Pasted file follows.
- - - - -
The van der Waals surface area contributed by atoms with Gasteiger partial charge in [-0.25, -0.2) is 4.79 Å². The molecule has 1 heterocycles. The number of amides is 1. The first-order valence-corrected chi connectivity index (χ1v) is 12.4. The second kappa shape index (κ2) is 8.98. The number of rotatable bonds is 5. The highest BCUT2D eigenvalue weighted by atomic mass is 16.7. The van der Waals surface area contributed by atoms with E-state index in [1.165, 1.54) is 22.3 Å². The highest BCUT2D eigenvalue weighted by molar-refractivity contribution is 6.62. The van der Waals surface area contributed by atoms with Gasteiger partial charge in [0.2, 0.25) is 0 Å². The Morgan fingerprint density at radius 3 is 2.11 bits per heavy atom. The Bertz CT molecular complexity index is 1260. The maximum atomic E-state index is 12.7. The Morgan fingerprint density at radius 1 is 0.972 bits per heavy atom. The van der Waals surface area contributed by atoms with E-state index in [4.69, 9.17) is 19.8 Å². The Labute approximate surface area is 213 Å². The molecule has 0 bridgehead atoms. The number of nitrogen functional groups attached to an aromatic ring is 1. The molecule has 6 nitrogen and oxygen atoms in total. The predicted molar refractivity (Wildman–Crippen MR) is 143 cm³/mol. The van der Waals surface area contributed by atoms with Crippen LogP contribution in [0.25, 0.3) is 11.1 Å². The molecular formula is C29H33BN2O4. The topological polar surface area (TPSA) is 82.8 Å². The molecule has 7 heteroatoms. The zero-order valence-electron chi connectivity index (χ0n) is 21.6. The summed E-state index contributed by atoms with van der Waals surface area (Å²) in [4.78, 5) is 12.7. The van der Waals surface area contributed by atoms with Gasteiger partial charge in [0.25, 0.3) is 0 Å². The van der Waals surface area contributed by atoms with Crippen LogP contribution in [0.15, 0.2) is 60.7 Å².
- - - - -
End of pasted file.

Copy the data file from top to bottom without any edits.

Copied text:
The van der Waals surface area contributed by atoms with Gasteiger partial charge in [-0.25, -0.2) is 4.79 Å². The molecule has 1 heterocycles. The number of amides is 1. The first-order valence-corrected chi connectivity index (χ1v) is 12.4. The second kappa shape index (κ2) is 8.98. The number of rotatable bonds is 5. The highest BCUT2D eigenvalue weighted by atomic mass is 16.7. The van der Waals surface area contributed by atoms with E-state index in [1.165, 1.54) is 22.3 Å². The highest BCUT2D eigenvalue weighted by molar-refractivity contribution is 6.62. The van der Waals surface area contributed by atoms with Gasteiger partial charge in [0.2, 0.25) is 0 Å². The Morgan fingerprint density at radius 3 is 2.11 bits per heavy atom. The Bertz CT molecular complexity index is 1260. The maximum atomic E-state index is 12.7. The Morgan fingerprint density at radius 1 is 0.972 bits per heavy atom. The van der Waals surface area contributed by atoms with E-state index in [4.69, 9.17) is 19.8 Å². The Labute approximate surface area is 213 Å². The molecule has 0 bridgehead atoms. The number of nitrogen functional groups attached to an aromatic ring is 1. The molecule has 6 nitrogen and oxygen atoms in total. The predicted molar refractivity (Wildman–Crippen MR) is 143 cm³/mol. The van der Waals surface area contributed by atoms with Crippen LogP contribution in [0.25, 0.3) is 11.1 Å². The molecular formula is C29H33BN2O4. The topological polar surface area (TPSA) is 82.8 Å². The molecule has 7 heteroatoms. The zero-order valence-electron chi connectivity index (χ0n) is 21.6. The summed E-state index contributed by atoms with van der Waals surface area (Å²) in [4.78, 5) is 12.7. The van der Waals surface area contributed by atoms with Gasteiger partial charge in [0.25, 0.3) is 0 Å². The van der Waals surface area contributed by atoms with Crippen LogP contribution in [0.15, 0.2) is 60.7 Å².